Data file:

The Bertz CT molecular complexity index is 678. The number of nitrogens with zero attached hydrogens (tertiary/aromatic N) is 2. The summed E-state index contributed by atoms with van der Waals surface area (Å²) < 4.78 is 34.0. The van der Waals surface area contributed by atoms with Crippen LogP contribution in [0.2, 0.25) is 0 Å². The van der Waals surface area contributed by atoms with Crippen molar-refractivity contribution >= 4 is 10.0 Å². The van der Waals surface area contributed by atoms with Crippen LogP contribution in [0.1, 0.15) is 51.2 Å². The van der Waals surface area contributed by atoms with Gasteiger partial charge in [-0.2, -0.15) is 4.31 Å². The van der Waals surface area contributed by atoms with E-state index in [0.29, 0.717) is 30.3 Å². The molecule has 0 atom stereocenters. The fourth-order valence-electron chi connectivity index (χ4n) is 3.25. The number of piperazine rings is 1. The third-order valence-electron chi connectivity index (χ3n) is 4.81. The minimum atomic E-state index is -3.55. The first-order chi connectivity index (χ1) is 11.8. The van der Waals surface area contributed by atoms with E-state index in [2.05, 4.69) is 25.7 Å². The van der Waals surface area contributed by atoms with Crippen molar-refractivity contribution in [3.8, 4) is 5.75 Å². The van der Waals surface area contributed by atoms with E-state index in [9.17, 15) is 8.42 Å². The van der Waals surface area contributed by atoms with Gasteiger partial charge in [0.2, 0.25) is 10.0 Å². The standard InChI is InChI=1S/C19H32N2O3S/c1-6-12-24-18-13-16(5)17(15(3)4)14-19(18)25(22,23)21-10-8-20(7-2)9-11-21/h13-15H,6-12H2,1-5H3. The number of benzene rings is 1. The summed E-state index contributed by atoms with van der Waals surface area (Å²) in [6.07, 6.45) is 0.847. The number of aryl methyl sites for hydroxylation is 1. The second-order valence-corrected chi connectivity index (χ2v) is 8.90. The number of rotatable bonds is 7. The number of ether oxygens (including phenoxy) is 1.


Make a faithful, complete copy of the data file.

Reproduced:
The Bertz CT molecular complexity index is 678. The number of nitrogens with zero attached hydrogens (tertiary/aromatic N) is 2. The summed E-state index contributed by atoms with van der Waals surface area (Å²) < 4.78 is 34.0. The van der Waals surface area contributed by atoms with Crippen LogP contribution in [0.2, 0.25) is 0 Å². The van der Waals surface area contributed by atoms with Crippen molar-refractivity contribution >= 4 is 10.0 Å². The van der Waals surface area contributed by atoms with Crippen LogP contribution in [0.1, 0.15) is 51.2 Å². The van der Waals surface area contributed by atoms with Gasteiger partial charge in [-0.2, -0.15) is 4.31 Å². The van der Waals surface area contributed by atoms with E-state index in [0.29, 0.717) is 30.3 Å². The molecule has 0 atom stereocenters. The fourth-order valence-electron chi connectivity index (χ4n) is 3.25. The number of piperazine rings is 1. The third-order valence-electron chi connectivity index (χ3n) is 4.81. The minimum atomic E-state index is -3.55. The first-order chi connectivity index (χ1) is 11.8. The van der Waals surface area contributed by atoms with E-state index in [2.05, 4.69) is 25.7 Å². The van der Waals surface area contributed by atoms with Crippen molar-refractivity contribution in [3.8, 4) is 5.75 Å². The van der Waals surface area contributed by atoms with E-state index in [9.17, 15) is 8.42 Å². The van der Waals surface area contributed by atoms with Gasteiger partial charge in [0.2, 0.25) is 10.0 Å². The standard InChI is InChI=1S/C19H32N2O3S/c1-6-12-24-18-13-16(5)17(15(3)4)14-19(18)25(22,23)21-10-8-20(7-2)9-11-21/h13-15H,6-12H2,1-5H3. The number of benzene rings is 1. The summed E-state index contributed by atoms with van der Waals surface area (Å²) in [6.07, 6.45) is 0.847. The number of aryl methyl sites for hydroxylation is 1. The second-order valence-corrected chi connectivity index (χ2v) is 8.90. The number of rotatable bonds is 7. The number of ether oxygens (including phenoxy) is 1.